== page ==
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From Securities Regulation Daily, April 11, 2013

SEC Charges Former KPMG Partner With Insider Trading

By Rodney F. Tonkovic, J.D.

The SEC has filed an enforcement action charging the former partner in charge of KPMG LLC’s Pacific Southwest audit practice with insider trading. According to the complaint, Scott London provided his friend and co-defendant, Bryan Shaw, with material nonpublic information about five clients. Shaw made at least $1.27 million in illicit profits by knowingly trading on the material, nonpublic information that London provided him (SEC v. London, April 11, 2013).

The Commission claims that London used his position at KPMG to misappropriate material, nonpublic information regarding the securities of five of the firm's clients: Herbalife, Ltd; Skechers USA, Inc.; Deckers Outdoor Corp.; RSC Holdings, Inc.; and Pacific Capital Bancorp. The information given to Shaw, the owner and operator of a struggling jewelry business who had met London at a country club several years earlier, concerned the companies’ upcoming release of financial results and earnings or merger announcements. Shaw traded on this information, and, in exchange, paid London $50,000 in cash and provided him with, among other benefits, jewelry, meals, and tickets to entertainment events.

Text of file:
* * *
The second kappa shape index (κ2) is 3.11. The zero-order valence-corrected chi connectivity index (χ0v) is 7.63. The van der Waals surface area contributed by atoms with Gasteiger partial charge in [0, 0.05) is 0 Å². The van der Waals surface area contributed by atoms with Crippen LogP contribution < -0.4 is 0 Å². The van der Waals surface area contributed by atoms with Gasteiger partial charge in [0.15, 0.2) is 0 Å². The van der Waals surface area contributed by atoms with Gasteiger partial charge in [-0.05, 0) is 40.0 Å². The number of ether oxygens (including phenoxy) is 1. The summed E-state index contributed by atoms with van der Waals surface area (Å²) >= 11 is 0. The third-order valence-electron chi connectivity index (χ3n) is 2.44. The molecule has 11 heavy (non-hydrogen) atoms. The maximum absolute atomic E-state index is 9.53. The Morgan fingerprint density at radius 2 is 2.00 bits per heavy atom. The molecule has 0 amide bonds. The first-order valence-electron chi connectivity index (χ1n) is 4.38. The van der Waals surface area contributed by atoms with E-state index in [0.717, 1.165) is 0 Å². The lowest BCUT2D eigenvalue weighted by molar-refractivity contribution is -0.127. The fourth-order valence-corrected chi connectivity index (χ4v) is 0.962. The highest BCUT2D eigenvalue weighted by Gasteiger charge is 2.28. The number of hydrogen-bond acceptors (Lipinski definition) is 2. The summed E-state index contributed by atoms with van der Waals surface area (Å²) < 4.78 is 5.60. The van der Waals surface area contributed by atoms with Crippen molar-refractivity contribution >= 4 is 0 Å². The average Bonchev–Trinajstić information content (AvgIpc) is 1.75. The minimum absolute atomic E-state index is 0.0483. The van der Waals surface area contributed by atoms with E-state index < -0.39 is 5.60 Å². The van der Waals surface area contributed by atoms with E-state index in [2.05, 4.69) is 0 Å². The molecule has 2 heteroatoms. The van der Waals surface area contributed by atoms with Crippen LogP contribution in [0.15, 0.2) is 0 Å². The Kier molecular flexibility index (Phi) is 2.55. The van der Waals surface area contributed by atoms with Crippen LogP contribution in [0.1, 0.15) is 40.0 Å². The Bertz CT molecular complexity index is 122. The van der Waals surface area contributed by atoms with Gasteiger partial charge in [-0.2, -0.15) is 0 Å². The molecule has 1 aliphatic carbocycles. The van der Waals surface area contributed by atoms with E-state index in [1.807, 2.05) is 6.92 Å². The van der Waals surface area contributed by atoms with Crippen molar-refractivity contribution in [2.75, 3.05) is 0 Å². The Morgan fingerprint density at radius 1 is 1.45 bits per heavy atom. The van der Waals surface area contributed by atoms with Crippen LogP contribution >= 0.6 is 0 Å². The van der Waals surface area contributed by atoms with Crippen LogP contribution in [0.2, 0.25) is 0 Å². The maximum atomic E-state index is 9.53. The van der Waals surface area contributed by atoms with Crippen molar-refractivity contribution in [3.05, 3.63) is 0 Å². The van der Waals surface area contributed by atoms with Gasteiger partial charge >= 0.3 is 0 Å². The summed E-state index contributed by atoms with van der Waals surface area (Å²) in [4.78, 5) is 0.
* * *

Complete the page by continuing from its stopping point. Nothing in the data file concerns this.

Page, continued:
London began providing Shaw with nonpublic information in October 2010 and the last tip occurred in February 2012. In April 2013, London informed KPMG that he was under investigation by the SEC and criminal authorities for insider trading and was promptly terminated. KPMG subsequently resigned two clients and withdrew their affected audit reports after concluding that its independence had been impacted by London's conduct.

Both London and Shaw publicly admitted to their conduct, which the Commission stated was in violation of the antifraud provisions of the Exchange Act. The Commission stated that London's conduct was a knowing breach of his fiduciary duty to KPMG and its clients and that Shaw knew, or was reckless in not knowing, that the information given him was confidential. The SEC seeks permanent injunctions prohibiting future violations, disgorgement of ill-gotten gains together with prejudgment interest, and civil penalties.

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